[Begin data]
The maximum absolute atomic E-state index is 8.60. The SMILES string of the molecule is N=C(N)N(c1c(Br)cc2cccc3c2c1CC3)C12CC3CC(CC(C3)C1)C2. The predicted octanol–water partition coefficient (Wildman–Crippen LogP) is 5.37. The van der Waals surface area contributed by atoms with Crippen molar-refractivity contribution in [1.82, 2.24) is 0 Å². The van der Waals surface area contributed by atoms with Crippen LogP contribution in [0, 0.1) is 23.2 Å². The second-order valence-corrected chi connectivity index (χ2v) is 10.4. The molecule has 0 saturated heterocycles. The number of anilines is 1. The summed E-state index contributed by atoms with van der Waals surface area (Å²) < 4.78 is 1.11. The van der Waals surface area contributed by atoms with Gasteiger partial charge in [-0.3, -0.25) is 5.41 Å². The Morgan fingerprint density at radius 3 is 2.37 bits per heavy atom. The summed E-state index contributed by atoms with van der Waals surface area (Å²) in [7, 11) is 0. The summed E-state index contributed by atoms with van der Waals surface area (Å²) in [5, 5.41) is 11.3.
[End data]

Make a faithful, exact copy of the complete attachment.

The maximum absolute atomic E-state index is 8.60. The SMILES string of the molecule is N=C(N)N(c1c(Br)cc2cccc3c2c1CC3)C12CC3CC(CC(C3)C1)C2. The predicted octanol–water partition coefficient (Wildman–Crippen LogP) is 5.37. The van der Waals surface area contributed by atoms with Crippen molar-refractivity contribution in [1.82, 2.24) is 0 Å². The van der Waals surface area contributed by atoms with Crippen LogP contribution in [0, 0.1) is 23.2 Å². The second-order valence-corrected chi connectivity index (χ2v) is 10.4. The molecule has 0 saturated heterocycles. The number of anilines is 1. The summed E-state index contributed by atoms with van der Waals surface area (Å²) < 4.78 is 1.11. The van der Waals surface area contributed by atoms with Gasteiger partial charge in [-0.3, -0.25) is 5.41 Å². The Morgan fingerprint density at radius 3 is 2.37 bits per heavy atom. The summed E-state index contributed by atoms with van der Waals surface area (Å²) in [7, 11) is 0. The summed E-state index contributed by atoms with van der Waals surface area (Å²) in [5, 5.41) is 11.3.